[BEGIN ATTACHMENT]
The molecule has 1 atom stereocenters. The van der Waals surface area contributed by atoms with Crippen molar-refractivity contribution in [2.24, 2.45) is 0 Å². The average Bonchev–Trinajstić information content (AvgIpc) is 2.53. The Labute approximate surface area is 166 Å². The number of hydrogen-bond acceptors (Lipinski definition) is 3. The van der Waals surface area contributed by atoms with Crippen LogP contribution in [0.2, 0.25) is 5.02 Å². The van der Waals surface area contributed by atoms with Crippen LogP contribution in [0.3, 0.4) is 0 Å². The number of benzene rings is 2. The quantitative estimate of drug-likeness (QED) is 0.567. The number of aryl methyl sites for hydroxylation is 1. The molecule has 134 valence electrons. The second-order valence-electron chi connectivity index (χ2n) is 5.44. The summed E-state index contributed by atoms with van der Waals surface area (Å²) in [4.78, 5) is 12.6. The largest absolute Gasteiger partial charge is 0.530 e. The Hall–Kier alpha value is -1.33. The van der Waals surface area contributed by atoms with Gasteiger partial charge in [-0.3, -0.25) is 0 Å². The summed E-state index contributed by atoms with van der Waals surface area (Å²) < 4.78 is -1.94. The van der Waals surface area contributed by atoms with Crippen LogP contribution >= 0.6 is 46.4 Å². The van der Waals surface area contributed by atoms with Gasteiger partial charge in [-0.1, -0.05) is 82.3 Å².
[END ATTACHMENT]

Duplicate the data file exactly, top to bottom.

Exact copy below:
The molecule has 1 atom stereocenters. The van der Waals surface area contributed by atoms with Crippen molar-refractivity contribution in [2.24, 2.45) is 0 Å². The average Bonchev–Trinajstić information content (AvgIpc) is 2.53. The Labute approximate surface area is 166 Å². The number of hydrogen-bond acceptors (Lipinski definition) is 3. The van der Waals surface area contributed by atoms with Crippen LogP contribution in [0.2, 0.25) is 5.02 Å². The van der Waals surface area contributed by atoms with Crippen LogP contribution in [0.3, 0.4) is 0 Å². The number of benzene rings is 2. The quantitative estimate of drug-likeness (QED) is 0.567. The number of aryl methyl sites for hydroxylation is 1. The molecule has 134 valence electrons. The second-order valence-electron chi connectivity index (χ2n) is 5.44. The summed E-state index contributed by atoms with van der Waals surface area (Å²) in [4.78, 5) is 12.6. The largest absolute Gasteiger partial charge is 0.530 e. The Hall–Kier alpha value is -1.33. The van der Waals surface area contributed by atoms with Gasteiger partial charge in [-0.3, -0.25) is 0 Å². The summed E-state index contributed by atoms with van der Waals surface area (Å²) < 4.78 is -1.94. The van der Waals surface area contributed by atoms with Crippen LogP contribution >= 0.6 is 46.4 Å². The van der Waals surface area contributed by atoms with Gasteiger partial charge in [-0.1, -0.05) is 82.3 Å².